B9. Proximal and middle shaft humeral fractures.

Page created on October 25, 2021. Last updated on October 27, 2021 at 12:39

Summary

  • Proximal humerus fracture is the most common fracture site of the humerus. It’s more common in elderly women usually due to fall on outstretched arm. It’s classified according to the NEER classification. Axillary nerve injury may occur. Treatment is mostly conservative with a sling.
  • Midshaft humeral fractures may occur in young or elderly, mostly in young. Radial nerve injury may occur. Treatment is mostly conservative with a hanging cast/sling.

Proximal humeral fracture

Definition and epidemiology

Proximal humerus fracture is the most common form of humeral fracture. It’s more common in elderly women, due to osteoporosis.

Etiology

Fall onto outstretched arm or high energy trauma.

Classification

Proximal humeral fractures are classified according to the NEER classification, according to which part of the proximal humerus is involved and the number of displaced segments.

Clinical features

Patient holds the arm close to the chest with the healthy arm. Pain and crepitus may be detected on palpation. There may be decreased lateral deltoid sensation and deltoid function due to axillary nerve injury.

Diagnosis and evaluation

X-ray is usually sufficient, but CT may be necessary for dislocation or multifragmented fractures. MRI is indicated in suspected rotator cuff injury.

Treatment

Conservative in case of minimally displaced fractures. It involves a sling and physical therapy.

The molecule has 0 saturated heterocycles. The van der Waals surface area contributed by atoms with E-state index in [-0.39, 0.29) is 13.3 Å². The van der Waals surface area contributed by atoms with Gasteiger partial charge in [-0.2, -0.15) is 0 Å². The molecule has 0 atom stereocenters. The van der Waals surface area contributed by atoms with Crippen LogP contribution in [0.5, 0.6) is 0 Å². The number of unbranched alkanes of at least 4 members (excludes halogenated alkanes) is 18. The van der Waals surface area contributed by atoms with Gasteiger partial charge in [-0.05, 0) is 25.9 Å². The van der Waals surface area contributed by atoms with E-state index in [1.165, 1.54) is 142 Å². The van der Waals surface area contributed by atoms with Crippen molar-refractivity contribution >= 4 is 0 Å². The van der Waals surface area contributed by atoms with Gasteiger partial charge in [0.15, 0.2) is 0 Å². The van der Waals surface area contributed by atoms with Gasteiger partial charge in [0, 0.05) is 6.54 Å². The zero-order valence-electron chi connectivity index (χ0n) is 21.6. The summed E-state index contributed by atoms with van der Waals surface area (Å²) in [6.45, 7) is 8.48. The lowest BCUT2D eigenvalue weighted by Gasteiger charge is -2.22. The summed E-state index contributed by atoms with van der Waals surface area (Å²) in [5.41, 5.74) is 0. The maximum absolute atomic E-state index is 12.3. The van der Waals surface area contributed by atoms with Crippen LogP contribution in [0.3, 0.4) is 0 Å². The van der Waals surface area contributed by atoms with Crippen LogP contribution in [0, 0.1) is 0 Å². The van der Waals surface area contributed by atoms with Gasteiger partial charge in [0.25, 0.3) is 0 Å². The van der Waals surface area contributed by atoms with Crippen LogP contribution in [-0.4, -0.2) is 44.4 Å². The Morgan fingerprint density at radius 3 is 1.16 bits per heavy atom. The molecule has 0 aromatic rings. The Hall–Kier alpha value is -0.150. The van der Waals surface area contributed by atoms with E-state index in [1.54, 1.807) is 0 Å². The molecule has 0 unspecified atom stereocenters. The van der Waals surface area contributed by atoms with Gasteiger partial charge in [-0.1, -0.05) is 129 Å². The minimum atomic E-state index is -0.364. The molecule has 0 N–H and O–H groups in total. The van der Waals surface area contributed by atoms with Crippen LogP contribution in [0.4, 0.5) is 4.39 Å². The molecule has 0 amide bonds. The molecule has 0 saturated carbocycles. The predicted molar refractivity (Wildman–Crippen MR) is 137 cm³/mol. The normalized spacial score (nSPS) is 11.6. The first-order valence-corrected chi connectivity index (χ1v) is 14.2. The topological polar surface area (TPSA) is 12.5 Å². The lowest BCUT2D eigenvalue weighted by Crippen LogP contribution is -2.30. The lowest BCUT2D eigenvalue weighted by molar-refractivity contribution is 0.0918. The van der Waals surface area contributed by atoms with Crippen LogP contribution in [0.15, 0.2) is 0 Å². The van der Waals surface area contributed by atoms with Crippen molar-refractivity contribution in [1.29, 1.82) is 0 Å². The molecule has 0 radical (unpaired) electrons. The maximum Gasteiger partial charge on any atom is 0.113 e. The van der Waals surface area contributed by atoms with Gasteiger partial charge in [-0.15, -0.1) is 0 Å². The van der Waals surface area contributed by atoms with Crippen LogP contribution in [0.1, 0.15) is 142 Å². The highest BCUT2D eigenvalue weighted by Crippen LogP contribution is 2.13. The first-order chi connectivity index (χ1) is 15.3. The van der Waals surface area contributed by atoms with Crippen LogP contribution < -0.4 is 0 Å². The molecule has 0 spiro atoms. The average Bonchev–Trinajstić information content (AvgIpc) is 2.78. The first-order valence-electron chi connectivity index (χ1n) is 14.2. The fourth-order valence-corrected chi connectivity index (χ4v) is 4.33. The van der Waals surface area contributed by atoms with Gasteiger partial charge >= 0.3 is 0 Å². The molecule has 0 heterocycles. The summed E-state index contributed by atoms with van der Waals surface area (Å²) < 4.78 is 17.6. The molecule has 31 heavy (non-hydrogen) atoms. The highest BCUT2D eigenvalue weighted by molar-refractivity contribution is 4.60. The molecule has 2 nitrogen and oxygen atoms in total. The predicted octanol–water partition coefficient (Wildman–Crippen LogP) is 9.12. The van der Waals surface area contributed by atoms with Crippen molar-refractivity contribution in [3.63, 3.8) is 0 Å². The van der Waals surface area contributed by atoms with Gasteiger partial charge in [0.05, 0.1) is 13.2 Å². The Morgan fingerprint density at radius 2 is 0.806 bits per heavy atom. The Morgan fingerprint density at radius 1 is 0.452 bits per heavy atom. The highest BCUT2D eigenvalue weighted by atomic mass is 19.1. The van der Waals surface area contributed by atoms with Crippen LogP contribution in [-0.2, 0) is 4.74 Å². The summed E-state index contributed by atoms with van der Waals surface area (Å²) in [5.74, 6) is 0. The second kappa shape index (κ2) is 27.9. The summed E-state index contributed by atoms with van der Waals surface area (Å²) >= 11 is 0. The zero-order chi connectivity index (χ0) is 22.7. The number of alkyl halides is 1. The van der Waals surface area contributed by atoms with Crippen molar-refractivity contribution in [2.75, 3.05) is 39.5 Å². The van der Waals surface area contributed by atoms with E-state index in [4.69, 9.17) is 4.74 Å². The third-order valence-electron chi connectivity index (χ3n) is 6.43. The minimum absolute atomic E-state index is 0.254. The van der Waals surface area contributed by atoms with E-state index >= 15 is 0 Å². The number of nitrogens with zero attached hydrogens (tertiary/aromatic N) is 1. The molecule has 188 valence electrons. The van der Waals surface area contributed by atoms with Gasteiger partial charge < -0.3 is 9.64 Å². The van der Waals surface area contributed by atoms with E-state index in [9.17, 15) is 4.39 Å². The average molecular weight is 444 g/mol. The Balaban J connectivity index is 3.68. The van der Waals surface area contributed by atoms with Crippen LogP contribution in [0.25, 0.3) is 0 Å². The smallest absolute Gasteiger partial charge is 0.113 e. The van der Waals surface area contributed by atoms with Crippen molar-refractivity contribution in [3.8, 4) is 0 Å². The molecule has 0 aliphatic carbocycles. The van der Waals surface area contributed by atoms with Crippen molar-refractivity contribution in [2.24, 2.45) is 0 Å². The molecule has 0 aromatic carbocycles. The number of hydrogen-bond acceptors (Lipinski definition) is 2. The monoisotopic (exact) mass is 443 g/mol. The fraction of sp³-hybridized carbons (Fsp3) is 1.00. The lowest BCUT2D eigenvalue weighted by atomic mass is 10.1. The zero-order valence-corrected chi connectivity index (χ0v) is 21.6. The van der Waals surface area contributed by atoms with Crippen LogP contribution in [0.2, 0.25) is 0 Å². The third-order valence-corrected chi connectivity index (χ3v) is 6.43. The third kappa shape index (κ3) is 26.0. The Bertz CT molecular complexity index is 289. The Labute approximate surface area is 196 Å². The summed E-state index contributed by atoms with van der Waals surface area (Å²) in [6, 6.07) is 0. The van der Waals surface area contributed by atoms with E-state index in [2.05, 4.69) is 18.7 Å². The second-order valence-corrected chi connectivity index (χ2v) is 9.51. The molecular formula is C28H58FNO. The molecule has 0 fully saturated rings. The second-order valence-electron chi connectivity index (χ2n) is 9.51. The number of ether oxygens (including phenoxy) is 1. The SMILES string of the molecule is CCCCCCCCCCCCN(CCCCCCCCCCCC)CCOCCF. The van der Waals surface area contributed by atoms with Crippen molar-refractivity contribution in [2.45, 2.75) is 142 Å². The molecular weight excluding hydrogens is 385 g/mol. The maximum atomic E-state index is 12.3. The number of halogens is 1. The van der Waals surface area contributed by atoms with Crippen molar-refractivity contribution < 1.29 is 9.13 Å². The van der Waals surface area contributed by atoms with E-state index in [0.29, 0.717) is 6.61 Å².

Operative in case of open, displaced, multifragmented, or anatomical neck fractures, or if there is neurovascular injury. It involves screws, K-wires, tension band, plate, hemiarthroplasty, or delta prosthesis.

Middle shaft humeral fracture

Definition and epidemiology

Middle shaft humeral fractures are less common than proximal fractures and may occur in elderly or young. Radial nerve injury may occur, especially if the distal third is involved.

Etiology

High energy trauma (young, most common) or fall onto outstretched arm (elderly).

Clinical features

Pain, swelling, deformity. Possible radial nerve injury.

Diagnosis and evaluation

X-ray is sufficient. Traction x-ray may be indicated in case of displacement or comminution.

Treatment

Conservative in most cases, with reduction followed by a hanging cast/splint. Surgery may be necessary in case of neurovascular injury, failed reduction, nonunion, or open, segmental, or transverse fractures.


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B8. Scapula and clavicle fractures. Dislocation of the AC, SC and shoulder joints.

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B10. Elbow fractures and dislocations

Parent page:
Traumatology

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